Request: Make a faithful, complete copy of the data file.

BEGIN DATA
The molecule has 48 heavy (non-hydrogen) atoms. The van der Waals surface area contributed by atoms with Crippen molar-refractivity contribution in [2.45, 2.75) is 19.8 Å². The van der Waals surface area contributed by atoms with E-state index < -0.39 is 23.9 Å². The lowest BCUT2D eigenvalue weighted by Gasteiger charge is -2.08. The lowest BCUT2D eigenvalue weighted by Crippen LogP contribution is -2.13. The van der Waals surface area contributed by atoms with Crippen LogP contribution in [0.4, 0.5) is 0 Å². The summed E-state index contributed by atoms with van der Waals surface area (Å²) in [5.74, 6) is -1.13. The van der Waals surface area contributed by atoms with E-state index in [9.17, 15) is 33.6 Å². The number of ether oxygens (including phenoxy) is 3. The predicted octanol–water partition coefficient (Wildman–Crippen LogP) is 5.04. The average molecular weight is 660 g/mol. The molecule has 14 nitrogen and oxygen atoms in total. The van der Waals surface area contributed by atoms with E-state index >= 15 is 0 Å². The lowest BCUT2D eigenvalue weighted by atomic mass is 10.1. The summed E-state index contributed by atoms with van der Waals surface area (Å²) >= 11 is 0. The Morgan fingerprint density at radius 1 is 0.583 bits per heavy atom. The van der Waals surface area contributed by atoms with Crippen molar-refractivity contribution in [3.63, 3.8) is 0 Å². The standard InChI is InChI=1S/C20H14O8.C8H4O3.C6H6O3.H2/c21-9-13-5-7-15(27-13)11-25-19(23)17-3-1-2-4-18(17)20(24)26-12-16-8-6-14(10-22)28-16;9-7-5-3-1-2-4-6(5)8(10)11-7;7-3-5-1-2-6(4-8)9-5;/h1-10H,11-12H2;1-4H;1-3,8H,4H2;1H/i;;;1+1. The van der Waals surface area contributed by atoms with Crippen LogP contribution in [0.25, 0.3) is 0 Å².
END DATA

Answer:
The molecule has 48 heavy (non-hydrogen) atoms. The van der Waals surface area contributed by atoms with Crippen molar-refractivity contribution in [2.45, 2.75) is 19.8 Å². The van der Waals surface area contributed by atoms with E-state index < -0.39 is 23.9 Å². The lowest BCUT2D eigenvalue weighted by Gasteiger charge is -2.08. The lowest BCUT2D eigenvalue weighted by Crippen LogP contribution is -2.13. The van der Waals surface area contributed by atoms with Crippen LogP contribution in [0.4, 0.5) is 0 Å². The summed E-state index contributed by atoms with van der Waals surface area (Å²) in [5.74, 6) is -1.13. The van der Waals surface area contributed by atoms with E-state index in [9.17, 15) is 33.6 Å². The number of ether oxygens (including phenoxy) is 3. The predicted octanol–water partition coefficient (Wildman–Crippen LogP) is 5.04. The average molecular weight is 660 g/mol. The molecule has 14 nitrogen and oxygen atoms in total. The van der Waals surface area contributed by atoms with E-state index >= 15 is 0 Å². The lowest BCUT2D eigenvalue weighted by atomic mass is 10.1. The summed E-state index contributed by atoms with van der Waals surface area (Å²) >= 11 is 0. The Morgan fingerprint density at radius 1 is 0.583 bits per heavy atom. The van der Waals surface area contributed by atoms with Crippen molar-refractivity contribution in [3.63, 3.8) is 0 Å². The standard InChI is InChI=1S/C20H14O8.C8H4O3.C6H6O3.H2/c21-9-13-5-7-15(27-13)11-25-19(23)17-3-1-2-4-18(17)20(24)26-12-16-8-6-14(10-22)28-16;9-7-5-3-1-2-4-6(5)8(10)11-7;7-3-5-1-2-6(4-8)9-5;/h1-10H,11-12H2;1-4H;1-3,8H,4H2;1H/i;;;1+1. The van der Waals surface area contributed by atoms with Crippen LogP contribution in [0.25, 0.3) is 0 Å².